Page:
3 reasons why executives fail in their artificial intelligence (AI) projects

How do most organizations start their journey to artificial intelligence (AI)?

Let’s take a look at how the executives of some large companies planned their foray into AI. Here are some recent examples from McKinsey:

  • The leader of a large company has spent two years and hundreds of millions of dollars on a company-wide data cleansing initiative. The intention was to have a data meta-model before launching any AI initiative.
  • The CEO of a large financial services firm hired 1,000 data scientists, each at an average cost of $ 250,000, to unleash the power of AI.

And here is an example that I witnessed firsthand.

  • The CEO of a major manufacturer has lined up a series of ambitious projects using unstructured data, as AI techniques are very effective with text, image and video data.

What do all of these initiatives have in common? They all failed.

In addition to the huge sunk costs incurred by these projects, they led to the organization’s disillusionment with advanced analytics.

McKinsey’s State of AI survey found that only 22% of companies using AI reported a significant impact on their bottom line.

It is not uncommon. McKinsey’s State of AI survey found that only 22% of companies using AI reported a significant impact on their bottom line. Why do so many projects fail and how can leaders avoid it?

[ Check out our primer on 10 key artificial intelligence terms for IT and business leaders: Cheat sheet: AI glossary. ]

Most executives who pursue AI miss three areas of ownership. These responsibilities start long before you plan your AI projects, and extend long after your projects go live.

Here are the three ways to defeat your AI initiative:

Mistake 1: Launching AI projects that don’t match the company’s vision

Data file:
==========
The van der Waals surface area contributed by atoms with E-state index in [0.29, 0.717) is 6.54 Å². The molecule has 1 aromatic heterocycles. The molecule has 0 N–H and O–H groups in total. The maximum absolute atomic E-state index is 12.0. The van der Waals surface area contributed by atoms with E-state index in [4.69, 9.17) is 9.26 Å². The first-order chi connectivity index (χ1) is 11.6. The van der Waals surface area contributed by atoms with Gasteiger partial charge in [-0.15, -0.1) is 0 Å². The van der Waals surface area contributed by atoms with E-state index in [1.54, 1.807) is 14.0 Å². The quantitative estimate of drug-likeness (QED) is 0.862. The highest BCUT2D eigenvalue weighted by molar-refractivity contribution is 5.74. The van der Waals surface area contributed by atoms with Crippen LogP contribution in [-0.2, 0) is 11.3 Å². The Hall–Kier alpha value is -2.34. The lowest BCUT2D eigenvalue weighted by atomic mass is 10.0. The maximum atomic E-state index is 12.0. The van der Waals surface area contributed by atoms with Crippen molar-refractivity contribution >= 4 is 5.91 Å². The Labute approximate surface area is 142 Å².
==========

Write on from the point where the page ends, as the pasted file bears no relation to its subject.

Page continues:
McKinsey found that only 30% of organizations aligned their AI strategy with business strategy. Isn’t it shocking that a majority of executives are burning their money in the name of AI? Organizations often pursue AI initiatives that seem worthwhile or those that are just urgent.

Organizations often pursue AI initiatives that seem worthwhile or those that are just urgent.

Certainly, your projects must solve a business problem. But, what is more important is that these results must align with your business strategy. Start with your business vision and identify how the data will enable it. Clarify who your target stakeholders are and define what success will look like for them.

Next, identify strategic initiatives that will empower stakeholders and bring them closer to their business goals. Now you are ready to think about the long list of AI projects worth reviewing.

In a report from the MIT Sloan Management Review, Steve Guise, IT director of Roche Pharmaceuticals, explains how AI is helping to transform the company’s business model. Roche strives to make personalized healthcare a reality. Guise emphasizes that the current model of drug delivery will not help them achieve this vision. They see the need to step up the pace of drug discovery from three to 30 drugs per year. Guise says AI can help them achieve this exponential improvement.

Roche is mainstreaming AI within the organization by strengthening capacities for screening, diagnosis and treatment. He’s increasing that by partnering with startups pursuing AI-driven drug discovery. Through these efforts, Roche has made significant advances in the treatment of diseases such as hepatitis B and Parkinson’s disease. By starting from their corporate vision and aligning all their AI initiatives with this overall goal, Roche’s efforts are paying off.

Mistake 2: Waiting to plan for ROI after the project goes live

When should you think about the return on investment (ROI) of your AI project? Most organizations make the mistake of tracking ROI when the project goes live. Executives are happy with fuzzy results such as “improved efficiency”, “brand value” or “happier customers” to make matters worse.

The leaders are satisfied with vague results.

Of course, it is not easy to quantify the monetary value of the results. But it is not impossible. You need to demand quantification of business benefits before you even give a project the green light. AI can generate value by increasing revenue or reducing expenses. Both are precious. Define which of these results your project will allow.